Outcomes for patients with rheumatic heart disease after cardiac surgery followed at rural district hospitals in Rwanda

Emmanuel K Rusingiza, Ziad El-Khatib, Bethany Hedt-Gauthier, Gedeon Ngoga, Symaque Dusabeyezu, Neo Tapela, Cadet Mutumbira, Francis Mutabazi,2 Emmanuel Harelimana, Joseph Mucumbitsi, Gene F Kwan, Gene Bukhman

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In sub-Saharan Africa, continued clinical follow-up, after cardiac surgery, is only available at urban referral centres. We implemented a decentralised, integrated care model to provide longitudinal care for patients with advanced rheumatic heart disease (RHD) at district hospitals in rural Rwanda before and after heart surgery.

Patients were followed for a median of 3 years (range 0.2–7.9) during which 7.4% of them died; all deaths were patients who had undergone bioprosthetic valve replacement. For patients with mechanical valves, anticoagulation was checked at 96% of visits. There were no known bleeding or thrombotic events requiring hospitalisation.

Outcomes of postoperative patients with RHD tracked in rural Rwanda health facilities were generally good. With appropriate training and supervision, it is feasible to safely decentralise follow-up of patients with RHD to nurse-led specialised NCD clinics after cardiac surgery.

Integration of Chronic Oncology Services in Noncommunicable Disease Clinic in Rural Rwanda

Robert Rutayisire, Francis Mutabazi, Alice Bayingana, Ann C. Miller, Neil Gupta, Gedeon Ngoga, Eric Ngabireyimana, Ryan Borg, Emmanuel Rusingiza, Charlotte Bavuma, Bosco Bigirimana, Fulgence Nkikabahiz, Marie Aimee Muhimpundu, Gene Bukhman, and Paul H. Park

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In 2006, the Rwandan Ministry of Health at Rwinkwavu District Hospital (RDH) and Partners In Health established an integrated NCD clinic focused on nurse-led care of severe NCDs, within a single delivery platform. Implementation modifications were made in 2011 to include cancer services. For this descriptive study, we abstracted medical record data for 15 months after first clinic visit for all patients who enrolled in the NCD clinic between 1 July 2012 and 30 June 2014.

Three hundred forty-seven patients enrolled during the study period: oncology – 71.8%, hyper- tension – 10.4%, heart failure – 11.0%, diabetes – 5.5%, and chronic respiratory disease (CRD) – 1.4%. Twelve-month retention rates were: oncology – 81.6%, CRD – 60.0%, hypertension – 75.0%, diabetes – 73.7%, and heart failure – 47.4%.

The integrated NCD clinic filled a gap in accessible care for severe NCDs, including cancer, at rural district hospitals. This novel approach has illustrated good retention rates.

Training Mid-Level Providers to Treat Severe Non-Communicable Diseases in Neno, Malawi through PEN-Plus Strategies

Ruderman, T., Chibwe, E., Boudreaux, C., Ndarama, E., Wroe, E. B., Connolly, E. & Bukhman, G.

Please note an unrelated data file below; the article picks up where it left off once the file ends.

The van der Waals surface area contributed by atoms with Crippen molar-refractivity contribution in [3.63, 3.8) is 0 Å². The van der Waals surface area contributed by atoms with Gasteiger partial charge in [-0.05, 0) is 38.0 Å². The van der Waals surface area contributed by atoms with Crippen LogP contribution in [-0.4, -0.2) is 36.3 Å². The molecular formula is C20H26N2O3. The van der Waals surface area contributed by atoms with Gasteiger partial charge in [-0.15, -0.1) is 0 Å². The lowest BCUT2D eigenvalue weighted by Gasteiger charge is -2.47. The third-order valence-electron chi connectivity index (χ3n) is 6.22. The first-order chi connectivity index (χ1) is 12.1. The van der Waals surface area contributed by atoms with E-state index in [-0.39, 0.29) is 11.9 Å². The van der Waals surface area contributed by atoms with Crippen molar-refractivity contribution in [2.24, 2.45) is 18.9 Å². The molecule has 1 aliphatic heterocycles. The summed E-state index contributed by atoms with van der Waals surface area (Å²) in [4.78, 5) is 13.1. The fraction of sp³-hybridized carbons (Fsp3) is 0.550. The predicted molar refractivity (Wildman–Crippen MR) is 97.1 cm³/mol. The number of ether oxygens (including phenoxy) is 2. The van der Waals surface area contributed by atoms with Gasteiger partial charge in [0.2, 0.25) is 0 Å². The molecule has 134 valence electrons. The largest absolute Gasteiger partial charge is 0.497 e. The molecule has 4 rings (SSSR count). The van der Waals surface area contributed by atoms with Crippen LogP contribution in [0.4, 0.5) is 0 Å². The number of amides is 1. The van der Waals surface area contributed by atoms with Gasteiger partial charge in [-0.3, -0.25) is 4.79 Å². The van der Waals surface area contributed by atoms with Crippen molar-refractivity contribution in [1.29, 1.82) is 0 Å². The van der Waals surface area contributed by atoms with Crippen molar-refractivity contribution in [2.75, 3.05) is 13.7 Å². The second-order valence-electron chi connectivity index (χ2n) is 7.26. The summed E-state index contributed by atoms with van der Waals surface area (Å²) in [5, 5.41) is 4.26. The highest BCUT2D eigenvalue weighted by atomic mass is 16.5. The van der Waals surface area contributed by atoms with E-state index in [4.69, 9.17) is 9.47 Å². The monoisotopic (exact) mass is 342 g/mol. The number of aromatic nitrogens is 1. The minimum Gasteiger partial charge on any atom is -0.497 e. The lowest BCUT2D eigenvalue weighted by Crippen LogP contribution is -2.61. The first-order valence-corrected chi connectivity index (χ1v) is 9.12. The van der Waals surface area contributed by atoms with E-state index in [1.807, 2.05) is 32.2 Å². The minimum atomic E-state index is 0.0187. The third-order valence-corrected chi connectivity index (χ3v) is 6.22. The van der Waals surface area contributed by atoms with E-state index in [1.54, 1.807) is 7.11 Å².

The primary objective of this study was to evaluate the impact of training mid-level providers to treat severe and chronic NCDs in newly established PEN-Plus clinics in Neno, Malawi.

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Didactic trainings improved provider test scores immediately following training (25-point improvement; p < 0.01), with demonstrated retention of knowledge after 6 months (21-point improvement, p < 0.01). Over 350 patients were enrolled in the first 18 months of program initiation. The PEN-Plus clinic led to significant improvement in the provision of medications and testing across a range of services.

Mid-level providers can be successfully trained to treat severe NCDs with physician-guided education, mentorship, and supervision. The PEN-Plus clinic improved patient enrollment, the quality of clinical care and access to essential medications and laboratory supplies. These lessons learned can guide decentralization of NCD care to district hospitals in Malawi and expansion of PEN-Plus services in the African region.

Feasibility and effectiveness of self-monitoring of blood glucose among insulin-dependent patients with type 2 diabetes: open randomized control trial in three rural districts in Rwanda

Loise Ng’ang’a, Gedeon Ngoga, Symaque Dusabeyezu, Bethany L. Hedt‐Gauthier, Emmanuel Harerimana, Simon Pierre Niyonsenga, Charlotte M. Bavuma, Gene Bukhman, Alma J. Adler, Fredrick Kateera and Paul H. Park

This study explores the feasibility and effectiveness of implementing self-monitoring of blood glucose among patients diagnosed with insulin‐dependent type 2 diabetes in rural Rwanda.

Our study showed that among patients with insulin‐dependent type 2 diabetes residing in rural Rwanda, SMBG was feasible and demonstrated positive outcomes in improving blood glucose control. However, there is need for strategies to enhance accuracy in recording blood glucose test results in the log‐book.

Feasibility and effectiveness of self-monitoring of blood glucose among insulin-dependent patients with type 2 diabetes: open randomized control trial in three rural districts in Rwanda